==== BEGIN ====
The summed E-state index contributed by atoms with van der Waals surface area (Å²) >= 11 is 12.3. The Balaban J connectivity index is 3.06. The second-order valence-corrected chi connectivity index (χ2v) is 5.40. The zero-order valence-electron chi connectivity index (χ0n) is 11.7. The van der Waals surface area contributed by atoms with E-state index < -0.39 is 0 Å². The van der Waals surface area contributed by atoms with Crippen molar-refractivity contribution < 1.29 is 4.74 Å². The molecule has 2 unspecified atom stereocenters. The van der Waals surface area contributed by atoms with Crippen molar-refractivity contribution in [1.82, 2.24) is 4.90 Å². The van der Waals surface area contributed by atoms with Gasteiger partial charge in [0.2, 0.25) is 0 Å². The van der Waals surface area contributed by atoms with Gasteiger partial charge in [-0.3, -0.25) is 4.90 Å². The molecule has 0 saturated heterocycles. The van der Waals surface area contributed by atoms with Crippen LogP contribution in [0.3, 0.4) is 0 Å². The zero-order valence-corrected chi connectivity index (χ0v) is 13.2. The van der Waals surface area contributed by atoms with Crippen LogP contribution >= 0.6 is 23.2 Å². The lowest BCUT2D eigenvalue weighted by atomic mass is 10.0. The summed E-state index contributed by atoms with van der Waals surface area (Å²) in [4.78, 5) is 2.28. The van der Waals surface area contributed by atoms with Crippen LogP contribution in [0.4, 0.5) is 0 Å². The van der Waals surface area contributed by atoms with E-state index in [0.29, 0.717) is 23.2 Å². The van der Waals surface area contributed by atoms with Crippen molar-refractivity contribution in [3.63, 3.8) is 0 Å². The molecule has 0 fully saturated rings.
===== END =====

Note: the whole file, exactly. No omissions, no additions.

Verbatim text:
The summed E-state index contributed by atoms with van der Waals surface area (Å²) >= 11 is 12.3. The Balaban J connectivity index is 3.06. The second-order valence-corrected chi connectivity index (χ2v) is 5.40. The zero-order valence-electron chi connectivity index (χ0n) is 11.7. The van der Waals surface area contributed by atoms with E-state index < -0.39 is 0 Å². The van der Waals surface area contributed by atoms with Crippen molar-refractivity contribution < 1.29 is 4.74 Å². The molecule has 2 unspecified atom stereocenters. The van der Waals surface area contributed by atoms with Crippen molar-refractivity contribution in [1.82, 2.24) is 4.90 Å². The van der Waals surface area contributed by atoms with Gasteiger partial charge in [0.2, 0.25) is 0 Å². The van der Waals surface area contributed by atoms with Gasteiger partial charge in [-0.3, -0.25) is 4.90 Å². The molecule has 0 saturated heterocycles. The van der Waals surface area contributed by atoms with Crippen LogP contribution in [0.3, 0.4) is 0 Å². The zero-order valence-corrected chi connectivity index (χ0v) is 13.2. The van der Waals surface area contributed by atoms with Crippen LogP contribution >= 0.6 is 23.2 Å². The lowest BCUT2D eigenvalue weighted by atomic mass is 10.0. The summed E-state index contributed by atoms with van der Waals surface area (Å²) in [4.78, 5) is 2.28. The van der Waals surface area contributed by atoms with Crippen LogP contribution in [0.4, 0.5) is 0 Å². The van der Waals surface area contributed by atoms with E-state index in [0.29, 0.717) is 23.2 Å². The van der Waals surface area contributed by atoms with Crippen molar-refractivity contribution in [3.63, 3.8) is 0 Å². The molecule has 0 fully saturated rings.